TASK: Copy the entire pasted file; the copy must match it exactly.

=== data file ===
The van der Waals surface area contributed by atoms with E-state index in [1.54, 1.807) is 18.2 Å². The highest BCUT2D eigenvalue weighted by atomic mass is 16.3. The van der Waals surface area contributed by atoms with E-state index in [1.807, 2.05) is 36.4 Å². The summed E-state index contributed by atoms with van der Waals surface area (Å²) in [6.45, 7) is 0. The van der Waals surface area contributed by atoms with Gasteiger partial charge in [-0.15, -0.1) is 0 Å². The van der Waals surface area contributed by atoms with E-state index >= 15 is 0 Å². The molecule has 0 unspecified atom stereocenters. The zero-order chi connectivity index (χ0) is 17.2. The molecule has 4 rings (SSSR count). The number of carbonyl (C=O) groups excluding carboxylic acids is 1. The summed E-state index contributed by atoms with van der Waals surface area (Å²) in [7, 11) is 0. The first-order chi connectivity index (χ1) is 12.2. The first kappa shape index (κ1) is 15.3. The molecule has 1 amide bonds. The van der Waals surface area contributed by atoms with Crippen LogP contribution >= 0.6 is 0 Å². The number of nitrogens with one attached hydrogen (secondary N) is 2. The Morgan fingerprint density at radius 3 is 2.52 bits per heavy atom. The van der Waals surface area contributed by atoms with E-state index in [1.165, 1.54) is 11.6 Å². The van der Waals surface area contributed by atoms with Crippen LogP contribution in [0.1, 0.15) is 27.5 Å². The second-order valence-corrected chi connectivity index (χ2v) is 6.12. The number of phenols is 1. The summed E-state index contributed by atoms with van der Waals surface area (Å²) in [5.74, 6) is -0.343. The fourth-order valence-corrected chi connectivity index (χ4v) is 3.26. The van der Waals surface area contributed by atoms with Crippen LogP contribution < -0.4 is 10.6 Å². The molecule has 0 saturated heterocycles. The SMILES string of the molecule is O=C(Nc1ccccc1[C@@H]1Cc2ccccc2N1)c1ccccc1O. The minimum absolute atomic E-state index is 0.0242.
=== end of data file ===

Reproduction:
The van der Waals surface area contributed by atoms with E-state index in [1.54, 1.807) is 18.2 Å². The highest BCUT2D eigenvalue weighted by atomic mass is 16.3. The van der Waals surface area contributed by atoms with E-state index in [1.807, 2.05) is 36.4 Å². The summed E-state index contributed by atoms with van der Waals surface area (Å²) in [6.45, 7) is 0. The van der Waals surface area contributed by atoms with Gasteiger partial charge in [-0.15, -0.1) is 0 Å². The van der Waals surface area contributed by atoms with E-state index >= 15 is 0 Å². The molecule has 0 unspecified atom stereocenters. The zero-order chi connectivity index (χ0) is 17.2. The molecule has 4 rings (SSSR count). The number of carbonyl (C=O) groups excluding carboxylic acids is 1. The summed E-state index contributed by atoms with van der Waals surface area (Å²) in [7, 11) is 0. The first-order chi connectivity index (χ1) is 12.2. The first kappa shape index (κ1) is 15.3. The molecule has 1 amide bonds. The van der Waals surface area contributed by atoms with Crippen LogP contribution >= 0.6 is 0 Å². The number of nitrogens with one attached hydrogen (secondary N) is 2. The Morgan fingerprint density at radius 3 is 2.52 bits per heavy atom. The van der Waals surface area contributed by atoms with E-state index in [1.165, 1.54) is 11.6 Å². The van der Waals surface area contributed by atoms with Crippen LogP contribution in [0.1, 0.15) is 27.5 Å². The second-order valence-corrected chi connectivity index (χ2v) is 6.12. The number of phenols is 1. The summed E-state index contributed by atoms with van der Waals surface area (Å²) in [5.74, 6) is -0.343. The fourth-order valence-corrected chi connectivity index (χ4v) is 3.26. The van der Waals surface area contributed by atoms with Crippen LogP contribution < -0.4 is 10.6 Å². The molecule has 0 saturated heterocycles. The SMILES string of the molecule is O=C(Nc1ccccc1[C@@H]1Cc2ccccc2N1)c1ccccc1O. The minimum absolute atomic E-state index is 0.0242.